Topeka Gov. Kathleen Sebelius is facing criticism for proposing a cigarette tax increase, but other alternatives for financing her health care proposals appear even less attractive.
Sebelius says tobacco taxes are the logical source of revenue because tobacco use generates big medical costs. But her choice could prove shrewd politically largely because nonsmokers far outnumber smokers.
"If you want a bill to pass, the fewer people who hate it, the better," said House Taxation Committee Chairman John Edmonds, R-Great Bend. "She's taken the better strategy."
Sebelius needs $50 million a year for the "HealthyKansas" program she and Insurance Commissioner Sandy Praeger outlined last week.
They want the state to cover medical services for an additional 70,000 Kansans. They also propose having the state subsidize private insurance plans to make them affordable for both small businesses and their low-wage workers.
Their plan would increase the state's cigarette tax by 50 cents a pack, to $1.29. Also, the tax on other tobacco products would rise to 15 percent from 10 percent.
Tough time for taxes
Legislators in both parties said Sebelius would have a tough time selling any tax increase, given the mood of voters in this year's elections.
However, many voters also worried about rising insurance premiums and prescription drug costs, and Sebelius said nearly 300,000 Kansans remain uninsured.
"There's a sense that we absolutely need to do something," said Sen. Janis Lee, D-Kensington, a member of her chamber's tax committee. "There clearly is a public will to have a solution."
Of course, there are reasons to avoid raising tobacco taxes to pay for health care proposals.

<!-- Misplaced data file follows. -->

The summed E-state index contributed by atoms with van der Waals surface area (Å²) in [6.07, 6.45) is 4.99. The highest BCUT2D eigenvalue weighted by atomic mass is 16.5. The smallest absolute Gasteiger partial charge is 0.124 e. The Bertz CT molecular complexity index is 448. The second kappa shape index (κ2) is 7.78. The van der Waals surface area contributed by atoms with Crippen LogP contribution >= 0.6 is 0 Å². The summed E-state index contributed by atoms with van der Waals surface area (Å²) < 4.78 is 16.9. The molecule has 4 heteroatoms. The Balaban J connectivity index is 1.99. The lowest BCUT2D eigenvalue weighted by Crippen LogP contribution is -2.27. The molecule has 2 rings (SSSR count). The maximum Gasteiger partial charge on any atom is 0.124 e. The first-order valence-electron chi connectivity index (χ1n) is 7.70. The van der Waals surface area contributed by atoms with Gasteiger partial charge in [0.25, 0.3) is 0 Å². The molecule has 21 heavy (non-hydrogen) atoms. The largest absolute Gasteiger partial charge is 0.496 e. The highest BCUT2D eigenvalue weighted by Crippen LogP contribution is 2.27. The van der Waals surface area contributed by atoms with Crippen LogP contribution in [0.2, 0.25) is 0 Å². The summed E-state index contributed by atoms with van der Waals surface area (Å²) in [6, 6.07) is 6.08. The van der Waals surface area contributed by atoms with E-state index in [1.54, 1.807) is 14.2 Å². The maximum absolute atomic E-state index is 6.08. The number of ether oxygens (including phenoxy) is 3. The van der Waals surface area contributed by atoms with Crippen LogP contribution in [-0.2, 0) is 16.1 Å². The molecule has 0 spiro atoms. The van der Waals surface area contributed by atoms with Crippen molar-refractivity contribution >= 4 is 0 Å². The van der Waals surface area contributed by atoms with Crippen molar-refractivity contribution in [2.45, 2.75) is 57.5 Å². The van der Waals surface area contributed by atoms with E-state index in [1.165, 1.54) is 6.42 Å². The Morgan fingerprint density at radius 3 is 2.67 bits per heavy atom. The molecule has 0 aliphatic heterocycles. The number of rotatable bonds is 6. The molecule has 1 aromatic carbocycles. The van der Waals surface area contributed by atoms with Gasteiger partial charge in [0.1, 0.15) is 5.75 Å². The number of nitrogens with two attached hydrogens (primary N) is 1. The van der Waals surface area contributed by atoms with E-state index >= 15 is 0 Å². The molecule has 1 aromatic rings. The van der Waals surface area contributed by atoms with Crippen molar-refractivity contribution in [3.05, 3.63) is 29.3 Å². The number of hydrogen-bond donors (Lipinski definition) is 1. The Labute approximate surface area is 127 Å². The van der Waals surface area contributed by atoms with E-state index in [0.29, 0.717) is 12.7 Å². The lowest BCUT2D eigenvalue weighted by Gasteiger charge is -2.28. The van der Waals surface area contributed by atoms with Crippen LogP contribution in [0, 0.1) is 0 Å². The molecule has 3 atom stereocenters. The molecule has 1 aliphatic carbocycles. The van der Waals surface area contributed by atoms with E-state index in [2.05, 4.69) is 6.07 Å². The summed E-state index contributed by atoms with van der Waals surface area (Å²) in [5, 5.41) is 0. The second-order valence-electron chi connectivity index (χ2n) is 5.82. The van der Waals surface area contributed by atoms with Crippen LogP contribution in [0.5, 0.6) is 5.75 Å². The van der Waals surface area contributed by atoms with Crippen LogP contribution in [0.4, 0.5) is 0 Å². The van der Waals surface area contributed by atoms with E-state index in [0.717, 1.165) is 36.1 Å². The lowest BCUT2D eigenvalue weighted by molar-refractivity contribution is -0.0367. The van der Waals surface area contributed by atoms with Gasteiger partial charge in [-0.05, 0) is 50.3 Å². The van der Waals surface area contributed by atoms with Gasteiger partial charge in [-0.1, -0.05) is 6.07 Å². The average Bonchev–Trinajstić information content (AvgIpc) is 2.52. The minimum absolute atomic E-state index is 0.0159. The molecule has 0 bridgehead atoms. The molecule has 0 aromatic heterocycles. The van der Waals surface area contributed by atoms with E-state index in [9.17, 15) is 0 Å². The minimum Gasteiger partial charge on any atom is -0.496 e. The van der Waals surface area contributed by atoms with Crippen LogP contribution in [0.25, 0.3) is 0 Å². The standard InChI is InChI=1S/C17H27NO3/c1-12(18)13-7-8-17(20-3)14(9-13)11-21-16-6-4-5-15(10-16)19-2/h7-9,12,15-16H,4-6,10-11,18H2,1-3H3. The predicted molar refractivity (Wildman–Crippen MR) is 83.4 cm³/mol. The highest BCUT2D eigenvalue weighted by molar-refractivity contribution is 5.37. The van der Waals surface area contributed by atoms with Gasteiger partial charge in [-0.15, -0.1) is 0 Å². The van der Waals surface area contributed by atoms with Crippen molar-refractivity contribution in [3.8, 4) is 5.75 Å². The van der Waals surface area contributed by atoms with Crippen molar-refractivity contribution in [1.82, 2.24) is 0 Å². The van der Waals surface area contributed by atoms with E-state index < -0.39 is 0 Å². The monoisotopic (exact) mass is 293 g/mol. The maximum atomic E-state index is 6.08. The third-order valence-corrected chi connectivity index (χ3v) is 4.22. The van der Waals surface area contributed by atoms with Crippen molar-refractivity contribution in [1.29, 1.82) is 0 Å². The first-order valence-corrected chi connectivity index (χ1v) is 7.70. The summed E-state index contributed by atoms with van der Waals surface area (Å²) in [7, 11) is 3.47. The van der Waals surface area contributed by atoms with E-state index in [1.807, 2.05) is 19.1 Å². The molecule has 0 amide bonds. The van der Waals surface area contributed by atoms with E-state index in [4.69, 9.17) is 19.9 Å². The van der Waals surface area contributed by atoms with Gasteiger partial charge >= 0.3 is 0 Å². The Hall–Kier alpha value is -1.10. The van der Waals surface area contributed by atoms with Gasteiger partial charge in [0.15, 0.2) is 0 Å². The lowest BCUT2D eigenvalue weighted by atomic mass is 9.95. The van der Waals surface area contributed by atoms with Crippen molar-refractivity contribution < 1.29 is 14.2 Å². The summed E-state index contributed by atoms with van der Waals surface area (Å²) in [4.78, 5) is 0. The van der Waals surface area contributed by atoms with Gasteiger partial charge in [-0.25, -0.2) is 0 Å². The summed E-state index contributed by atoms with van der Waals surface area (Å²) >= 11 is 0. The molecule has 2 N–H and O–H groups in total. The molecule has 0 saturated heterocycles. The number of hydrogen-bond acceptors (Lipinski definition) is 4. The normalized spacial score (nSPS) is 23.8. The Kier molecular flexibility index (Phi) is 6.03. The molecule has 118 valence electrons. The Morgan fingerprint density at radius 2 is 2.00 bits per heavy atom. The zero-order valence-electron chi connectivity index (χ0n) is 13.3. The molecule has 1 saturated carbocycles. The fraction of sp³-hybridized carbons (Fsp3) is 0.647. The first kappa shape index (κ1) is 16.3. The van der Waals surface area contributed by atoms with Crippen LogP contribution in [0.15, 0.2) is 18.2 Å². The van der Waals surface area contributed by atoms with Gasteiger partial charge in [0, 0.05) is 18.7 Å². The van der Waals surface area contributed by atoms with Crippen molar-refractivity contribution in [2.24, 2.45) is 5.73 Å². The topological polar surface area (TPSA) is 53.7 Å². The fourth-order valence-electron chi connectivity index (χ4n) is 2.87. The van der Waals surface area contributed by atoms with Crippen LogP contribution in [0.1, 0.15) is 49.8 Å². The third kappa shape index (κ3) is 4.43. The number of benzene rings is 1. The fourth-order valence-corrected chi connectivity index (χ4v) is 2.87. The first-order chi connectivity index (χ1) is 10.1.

The state raised its cigarette tax in 2002 to the current 79 cents from 24 cents to help prevent a budget shortfall. Some legislators believe adding an additional 50 cents a pack will push Kansas smokers to buy cigarettes outside the state.
'Least amount of burden'
Smokers and tobacco companies question the fairness of having a relatively small group of people pay for broad public health initiatives. A recent national study indicated about one-fifth of Kansans smoke.
"The whole thing about a fair tax system is to place the least amount of burden on the most people," said David Howard, a spokesman for the R.J. Reynolds Tobacco Co. in Winston-Salem, N.C. "This proposal does just the opposite."
Sebelius is betting Kansans would respond to raising tobacco taxes as voters did recently in Colorado, Montana and Oklahoma, where they approved large increases in cigarette taxes. Montana's tax will rise $1, to $1.70 a pack.
And other tax sources present their own problems.
Liquor, wine, beer
For example, Sebelius and Praeger could have proposed raising taxes on liquor, wine and beer.
Sen. John Vratil, R-Leawood, said he was surprised they didn't, given that excessive drinking leads to health problems and that the state last increased alcohol excise taxes in 1983.
However, others questioned whether higher alcohol taxes could support an entire health care program. The state expects to raise less than $69 million for the current budget from its alcohol excise taxes.
Raising alcohol taxes probably would touch many more Kansans than higher tobacco taxes. In February, a federal Centers for Disease Control report suggested that three in five adult Americans are at least occasional drinkers.
"Raising liquor taxes doesn't raise a lot of money, and it makes a lot of people mad," said House Minority Leader Dennis McKinney, D-Greensburg. "A lot of people want to enjoy a cold beer after a hard day's work."
Schools have first call
As another example, Sebelius and Praeger could have proposed raising sales or income taxes to pay for their proposals.
But legislators also face a debate over funding public schools. They're waiting for the Kansas Supreme Court to rule on a lawsuit challenging the constitutionality of how Kansas distributes its education dollars. Many worry that the court's decision will require an infusion of additional money.
Edmonds said public schools will have first call on any new sales and income tax dollars. He also said fewer legislators probably support a sales or income tax increase than higher tobacco taxes because far more Kansans would have to pay.
As for the cigarette tax, Edmonds said, "Nobody has to smoke, so it's a tax that nobody has to pay."